“They’re throwing bricks!”
An officer barked the warning into his radio as an object bounced off an officer’s vest and hit him in the face Wednesday night. The officer was part of a group who stood at Broad and King streets, trying to keep a throng of protesters marching in the middle of the streets away from the shops and bars a little farther north on King Street.
About 100 protesters broke off from a rally against police shootings in Marion Square to take their complaints to the streets. They marched south past the Market to The Battery, then turned around and marched north on King Street, chanting all the while and challenging police orders to get on the sidewalk.
Less than a week earlier, five police officers had been killed by a sniper at rally against police shootings in Dallas. Police across the nation have been on alert ever since. The main concern Wednesday in Charleston was to keep the protesters from blocking traffic.
Their concerns are evident in radio transmissions released Friday.
“They’re in the roadway,” an officer called out as the crowd marched past Market Street, their chants audible in the background. “They’re disobeying orders.”
More police were called in to keep an eye on things, including 74 from Charleston and 40 from Mount Pleasant. The throwing incident occurred when police tried to keep them from marching north on King Street past Broad Street.
“We don’t want them to come down King Street the wrong way,” a supervisor says.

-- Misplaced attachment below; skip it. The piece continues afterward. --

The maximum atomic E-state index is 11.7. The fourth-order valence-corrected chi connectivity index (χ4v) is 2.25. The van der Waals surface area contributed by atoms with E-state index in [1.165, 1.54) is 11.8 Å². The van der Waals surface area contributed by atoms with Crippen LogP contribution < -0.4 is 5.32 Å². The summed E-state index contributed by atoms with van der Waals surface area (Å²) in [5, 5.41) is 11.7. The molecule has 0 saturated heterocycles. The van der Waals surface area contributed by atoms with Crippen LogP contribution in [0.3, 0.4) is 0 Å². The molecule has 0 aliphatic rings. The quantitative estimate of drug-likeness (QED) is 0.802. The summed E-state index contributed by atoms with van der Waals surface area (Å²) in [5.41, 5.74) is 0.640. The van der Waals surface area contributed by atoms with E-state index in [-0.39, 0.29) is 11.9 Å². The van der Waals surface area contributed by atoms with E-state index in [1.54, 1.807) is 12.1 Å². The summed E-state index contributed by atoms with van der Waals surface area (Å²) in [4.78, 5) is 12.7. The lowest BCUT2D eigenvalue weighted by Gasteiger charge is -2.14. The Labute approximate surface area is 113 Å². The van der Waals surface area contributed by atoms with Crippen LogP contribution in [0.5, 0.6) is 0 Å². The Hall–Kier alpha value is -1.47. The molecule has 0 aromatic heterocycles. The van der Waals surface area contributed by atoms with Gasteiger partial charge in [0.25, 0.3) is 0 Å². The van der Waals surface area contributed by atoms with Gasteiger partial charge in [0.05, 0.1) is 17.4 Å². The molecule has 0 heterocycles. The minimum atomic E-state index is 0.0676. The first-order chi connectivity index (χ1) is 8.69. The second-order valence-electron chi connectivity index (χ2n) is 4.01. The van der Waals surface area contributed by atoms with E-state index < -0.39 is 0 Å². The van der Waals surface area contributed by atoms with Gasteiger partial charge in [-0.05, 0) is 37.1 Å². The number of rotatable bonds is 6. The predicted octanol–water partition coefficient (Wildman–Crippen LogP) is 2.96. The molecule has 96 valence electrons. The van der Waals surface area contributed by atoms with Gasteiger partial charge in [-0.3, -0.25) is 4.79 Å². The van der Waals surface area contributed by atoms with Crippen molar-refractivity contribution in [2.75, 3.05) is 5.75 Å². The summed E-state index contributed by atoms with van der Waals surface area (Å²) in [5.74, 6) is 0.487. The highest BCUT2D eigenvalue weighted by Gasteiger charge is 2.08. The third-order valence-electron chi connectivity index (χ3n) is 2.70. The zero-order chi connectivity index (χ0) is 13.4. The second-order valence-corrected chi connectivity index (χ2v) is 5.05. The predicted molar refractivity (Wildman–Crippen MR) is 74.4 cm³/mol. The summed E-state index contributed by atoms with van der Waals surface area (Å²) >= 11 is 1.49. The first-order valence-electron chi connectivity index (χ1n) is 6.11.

“They’re talking about interrupting the merchants on King Street,” an officer reports. “Do we want to block it off? We need officers at King and Broad.”
Officers fanned out across King and Broad, trying to force the marchers back east toward Meeting Street, where traffic was two way.
“We’re locking arms,” an officer reports.“We’re locking arms.”
Hugh Wood, a sophomore at the College of Charleston, recorded the standoff from an upstairs window. He said he didn’t see anything thrown but witnessed a man trying to poke an officer with the pointy end of a red, black and green flag. He said detectives came by and made a copy.
“The video really reflects well on the cops,” he said.
Around 9:30 p.m., Officer Joseph Jacobs was hit when somebody threw something.
“Units, stand by, they’re throwing bricks,” an officer called out on his radio.
Johnson was treated at Roper Hospital later for facial lacerations and released.
A good number of the throng managed to bypass the officers and get on King Street again. Officers lined up at Queen Street to turn them aside again.
Police kept an eye on them as they made their way to Marion Square and dispersed. Several wearing anarchist symbols drew special attention.
“I would like for some of our plainclothes folks to kind of parallel those anarchists as they’re leaving, just to see where they go, until they get out of the area, please,” Chief Greg Mullen said on his radio.
After the crowd was gone, several teams of detectives swept through Marion Square to make sure nothing harmful was left behind. Other officers scoured side streets before reporting back with the all clear.
Both Black Lives Matter and the National Action Network put out statements distancing themselves from the street march